Recently, the US announced it would require negative COVID tests from any international travelers flying to the country, effective Jan. 26.
This means US citizens and non-residents both. Either proof of a negative test or proof of recovery are acceptable, according to the State Department, and the new policy applies to all passengers two and older. It’s not the only notice of the sort that’s been put into place this week; Canada’s Prime Minister Justin Trudeau announced that the country is banning flights to Mexico and the Caribbean, and requiring all international travelers to quarantine at approved locations upon arrival. Their policy goes into effect Feb. 3.
Back in December, CNN Business predicted that we might need “vaccine passports” this year, and it looks like that prediction has come true. Will they work? Are they “fair,” asks a new piece in Forbes.
I’ve been dreaming of seeing my family in Colombia since 2017, but the two trips I’ve had scheduled since then have been cancelled for one reason or another. The first trip, scheduled for January 2019, got cancelled because of weather. I couldn’t get out of Minnesota. The second trip, scheduled for March of 2020 was cancelled because of COVID. And up until the beginning of January 2021, I had been dreaming that I’d get to Colombia in May or June of this year. But after our family had a COVID exposure scare while preparing to fly home from California, I’ve decided that I just don’t have it in me to take any risks right now. And as these new requirements are put in place, I feel even more certain that Colombia is a ways away, literally and figuratively.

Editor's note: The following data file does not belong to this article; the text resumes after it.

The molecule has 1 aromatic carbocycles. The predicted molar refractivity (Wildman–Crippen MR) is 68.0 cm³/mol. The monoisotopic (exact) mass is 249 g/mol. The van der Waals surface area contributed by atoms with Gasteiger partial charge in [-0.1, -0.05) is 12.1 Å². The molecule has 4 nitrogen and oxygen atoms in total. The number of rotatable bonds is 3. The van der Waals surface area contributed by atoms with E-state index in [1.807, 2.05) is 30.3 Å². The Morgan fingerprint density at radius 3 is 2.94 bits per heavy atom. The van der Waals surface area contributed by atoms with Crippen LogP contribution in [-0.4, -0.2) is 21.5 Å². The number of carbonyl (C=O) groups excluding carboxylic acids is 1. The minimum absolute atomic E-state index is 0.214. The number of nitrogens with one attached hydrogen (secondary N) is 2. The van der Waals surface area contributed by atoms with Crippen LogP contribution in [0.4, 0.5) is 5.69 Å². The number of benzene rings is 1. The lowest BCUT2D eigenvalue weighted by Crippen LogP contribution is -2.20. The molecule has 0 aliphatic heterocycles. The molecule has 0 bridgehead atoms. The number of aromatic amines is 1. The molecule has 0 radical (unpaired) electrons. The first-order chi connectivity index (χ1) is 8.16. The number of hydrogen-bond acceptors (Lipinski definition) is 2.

So to take my mind off this distance, I’ve been clicking on every Colombia-themed thing that shows up in my Twitter feed this week. It’s led to some lovely surprises, like the illustrator Eddie White, Jr., an Aussie living in Cartagena, Colombia. When I spent New Years in Colombia more than a decade ago, I hung out with some Aussies there and had a wonderful time. Finding this guy wasn’t quite as magical, but certainly transported me back to the country. His map of Bogota’s districts made me smile, not just for its whimsical figures, but for the imagination and creativity that went into it. It reminded me of the city itself.
And while looking at the various figures here, the funny periscope fish, the Loki-dog head, the bright yellow gnome head, I was able to imagine myself moving from critter to creature to figure, crossing “borders” and edges and experiencing the new joys (and challenges) that come with new places. We’re certainly in uncharted territory with COVID these days, and it gets to be pretty stifling at times. But turning to art, to new discoveries and to new vistas of the mind is one way to get through this, no passport needed. It’s hard to remind myself of this when I’m missing my family or trudging through snow, but I know it’s what I have to do, at least for now.
How are you curbing your wanderlust?